Three millennia after Tutankhamun was buried in southern Egypt and one hundred years after his tomb was found, Egyptologists are still debating who the chamber was constructed for and what, if anything, lay beyond its walls. The argument has become a worldwide hobby.
Nicholas Reeves, 66, a combative enthusiast who lives near Oxford, England, with an unnamed housecat, is at the heart of the commotion. In July 2015, Dr. Reeves, a former curator at the British Museum and the Metropolitan Museum of Art, proposed the fascinating hypothesis that beneath the northern and western walls of Tutankhamun’s tomb, also known as King Tut, were secret chambers.
The modest burial chamber, created 3,300 years ago and known to researchers as KV62, was long believed to have been planned as a private tomb for Tutankhamun’s successor, Ay, until Tutankhamun died at the age of 19. Nefertiti, Tutankhamun’s stepmother and predecessor, was buried in a more elaborate tomb, according to Dr. Reeves’ theory. In addition, Dr. Reeves suggested that beyond the north wall was a tunnel that may lead to Nefertiti’s unknown funeral chambers and perhaps even to Nefertiti herself.
The Egyptian government permitted ground-penetrating radar scans that may locate and scan subsurface holes. At a press conference in Cairo in March 2016, the then-minister of antiquities of Egypt, Mamdouh Eldamaty, presented the early findings of radar scans that suggested the existence of two empty areas and organic or metallic items beyond the adorned north and west walls of the tomb.
Amid considerable excitement, he said that there was a “about 90 percent possibility” that something — “another room, another tomb” — lay beyond KV62.
Two years and two different radar scans later, however, a new antiquities minister announced that the tomb had neither blocked doors nor secret chambers. The final scan’s findings were not made available for independent review. National Geographic magazine withdrew financing for Dr. Reeves’s study in response to the news, and a notable Egyptologist said, “We should not seek hallucinations.”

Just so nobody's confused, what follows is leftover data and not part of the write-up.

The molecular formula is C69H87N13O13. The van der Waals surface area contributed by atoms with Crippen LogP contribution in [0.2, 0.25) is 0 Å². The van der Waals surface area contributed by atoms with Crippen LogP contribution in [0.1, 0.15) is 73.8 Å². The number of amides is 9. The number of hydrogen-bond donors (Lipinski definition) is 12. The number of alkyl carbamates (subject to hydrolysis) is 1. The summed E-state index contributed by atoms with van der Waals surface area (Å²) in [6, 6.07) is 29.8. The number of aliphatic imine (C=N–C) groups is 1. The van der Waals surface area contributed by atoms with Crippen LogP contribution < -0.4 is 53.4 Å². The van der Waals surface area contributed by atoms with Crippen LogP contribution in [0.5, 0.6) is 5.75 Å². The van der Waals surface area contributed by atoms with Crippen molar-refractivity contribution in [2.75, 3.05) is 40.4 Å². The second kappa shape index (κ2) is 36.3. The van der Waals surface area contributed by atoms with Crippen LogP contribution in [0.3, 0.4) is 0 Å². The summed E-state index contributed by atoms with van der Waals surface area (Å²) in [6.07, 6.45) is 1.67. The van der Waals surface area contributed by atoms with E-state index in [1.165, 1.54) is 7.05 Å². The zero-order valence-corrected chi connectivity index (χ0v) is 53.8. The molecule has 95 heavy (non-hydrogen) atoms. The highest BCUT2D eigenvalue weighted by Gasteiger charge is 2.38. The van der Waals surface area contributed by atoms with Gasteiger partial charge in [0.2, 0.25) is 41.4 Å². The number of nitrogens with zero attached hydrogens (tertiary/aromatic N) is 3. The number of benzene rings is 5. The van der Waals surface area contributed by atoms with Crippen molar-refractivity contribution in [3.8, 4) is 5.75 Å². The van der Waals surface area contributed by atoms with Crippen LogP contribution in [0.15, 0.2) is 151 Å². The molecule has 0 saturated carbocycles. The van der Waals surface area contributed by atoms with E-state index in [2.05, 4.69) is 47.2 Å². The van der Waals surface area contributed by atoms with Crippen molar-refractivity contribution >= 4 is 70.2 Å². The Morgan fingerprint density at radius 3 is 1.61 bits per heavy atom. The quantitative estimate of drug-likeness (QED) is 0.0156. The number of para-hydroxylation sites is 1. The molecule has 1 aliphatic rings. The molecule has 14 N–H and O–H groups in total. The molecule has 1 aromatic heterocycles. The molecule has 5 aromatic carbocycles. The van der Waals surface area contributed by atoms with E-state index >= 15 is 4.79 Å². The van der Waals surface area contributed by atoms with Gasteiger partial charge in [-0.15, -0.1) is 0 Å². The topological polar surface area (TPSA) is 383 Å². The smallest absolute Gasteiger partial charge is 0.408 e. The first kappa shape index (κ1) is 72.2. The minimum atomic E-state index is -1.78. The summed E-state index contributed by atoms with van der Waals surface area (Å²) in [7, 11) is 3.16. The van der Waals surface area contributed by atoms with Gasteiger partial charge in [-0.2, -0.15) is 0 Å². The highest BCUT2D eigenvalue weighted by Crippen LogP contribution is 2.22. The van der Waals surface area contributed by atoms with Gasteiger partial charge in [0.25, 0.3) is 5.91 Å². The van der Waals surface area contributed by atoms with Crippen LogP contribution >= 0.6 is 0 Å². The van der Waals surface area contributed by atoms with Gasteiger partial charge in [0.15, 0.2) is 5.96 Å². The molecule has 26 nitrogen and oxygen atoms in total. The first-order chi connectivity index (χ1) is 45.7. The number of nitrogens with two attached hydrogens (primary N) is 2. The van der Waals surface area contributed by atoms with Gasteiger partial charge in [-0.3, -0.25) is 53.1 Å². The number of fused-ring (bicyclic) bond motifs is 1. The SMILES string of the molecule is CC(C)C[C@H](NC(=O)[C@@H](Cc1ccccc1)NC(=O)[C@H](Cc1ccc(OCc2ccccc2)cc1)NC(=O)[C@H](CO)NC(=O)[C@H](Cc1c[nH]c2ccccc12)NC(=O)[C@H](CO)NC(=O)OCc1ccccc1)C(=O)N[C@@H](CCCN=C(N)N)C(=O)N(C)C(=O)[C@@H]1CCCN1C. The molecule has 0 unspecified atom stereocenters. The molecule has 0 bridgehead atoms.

Egypt’s former senior antiquities officer and author of “King Tutankhamun: The Treasures of the Tomb,” Zahi Hawass, said, “I fully disagree with this hypothesis. No ruler in ancient Egypt would have ever obstructed the tomb of another. This would utterly contradict their values. It’s not feasible! ”
Professor of Egyptian art and architecture at the University of California, Los Angeles, Kara Cooney, observed the perilous academic landscape. She said, “Nick’s work is evidence-based and well studied.” “However, few Egyptologists would state this publicly, since they all fear losing access to tombs and excavation concessions. Or they are just obnoxious.”
In spite of the setback, Dr. Reeves persevered. In “The Complete Tutankhamun: 100 Years of Discovery,” a newly updated version of his 1990 book that will be released in January, he used data from thermal imaging, laser-scanning, mold-growth mapping, and inscriptional research to support his hotly contested scholarship. The intriguing new evidence has strengthened his view that Tutankhamun was hastily buried in the entrance hall of Nefertiti’s tomb.
After Akhenaten came the obscure pharaoh Smenkhkare, whom Tutankhamun immediately followed. Dr. Reeves has long maintained that Smenkhkare and Nefertiti were the same person, and that Akhenaten’s queen merely changed her name, first to Neferneferuaten during a time of co-ruling with her husband, and then to Smenkhkare after his death, during a period of single, independent control. The burial of this unique female Pharaoh would pass to the boy-king.
During King Tut’s decade-long reign, he seems to have been preoccupied with restoring order after inheriting his father’s disarray. Shortly after his demise in 1323 B.C., a new dynasty scraped his tarnished reputation into dust.